I recommend starting by contacting the Consumer Credit Counseling Service you engaged and sharing the correspondence from the creditor that threatens legal action. I believe that the matter is an instance of miscommunication and will get straightened out easily. My guess is that the department that sent the letter to you wasn't aware that the account is now part of a Debt Management Program. 

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  • 35x35
    Jun, 2018

    I live in MO and I am being taken to court by a third party collection agency for a credit card debt that happened in 2011. I told the agency I couldn't pay anything. I have to go to court this week. I did some research and it stated that in MO a company couldn't collect on a debt older than 5 years, well we are on year number 7. I can't afford a lawyer and legal aid says I make too much money. I'm paying on 2 old credit card debts already plus other bills. Any advise?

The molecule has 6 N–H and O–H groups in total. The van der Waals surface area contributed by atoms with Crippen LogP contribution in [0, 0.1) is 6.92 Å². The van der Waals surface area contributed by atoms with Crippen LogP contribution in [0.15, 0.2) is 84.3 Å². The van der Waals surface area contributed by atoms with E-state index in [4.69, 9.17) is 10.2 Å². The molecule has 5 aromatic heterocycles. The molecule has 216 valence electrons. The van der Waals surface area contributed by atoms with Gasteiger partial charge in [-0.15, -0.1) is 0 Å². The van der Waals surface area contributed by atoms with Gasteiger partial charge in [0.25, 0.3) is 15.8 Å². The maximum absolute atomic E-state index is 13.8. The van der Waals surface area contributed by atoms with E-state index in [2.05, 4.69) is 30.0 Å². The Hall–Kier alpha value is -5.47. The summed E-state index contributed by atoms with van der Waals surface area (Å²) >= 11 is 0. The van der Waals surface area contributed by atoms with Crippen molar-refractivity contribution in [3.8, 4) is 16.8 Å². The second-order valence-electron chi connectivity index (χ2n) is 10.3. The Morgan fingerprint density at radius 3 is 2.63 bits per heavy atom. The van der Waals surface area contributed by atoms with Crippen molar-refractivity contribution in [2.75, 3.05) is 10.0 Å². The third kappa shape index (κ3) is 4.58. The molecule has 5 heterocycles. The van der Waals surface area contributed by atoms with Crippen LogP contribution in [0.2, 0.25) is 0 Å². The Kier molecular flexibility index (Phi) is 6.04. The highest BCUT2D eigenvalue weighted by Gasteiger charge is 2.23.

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    • 35x35
      Jun, 2018
      Daniel

      I can't give legal advice, as only an attorney may properly do so. I will share a few thoughts with you, with the understanding that you don't consider it legal advice.

      The statute of limitations (SOL) on credit card debt in Missouri is five years. The clock starts running on the SOL at the date of default, giving the creditor or any collection agency that properly assumes the debt, five years to file suit. There are actions that can reset the clock, giving the creditor five years from that event, such as if you made a payment on the debt after the date of default.

      Acknowledging that the debt is yours, even if you say you can't pay can, in some states, reset the SOL clock or stop it from running. Most states, including Missouri, require a written acknowledgment, but in some states even a verbal acknowledgment can making an agreement to pay the debt.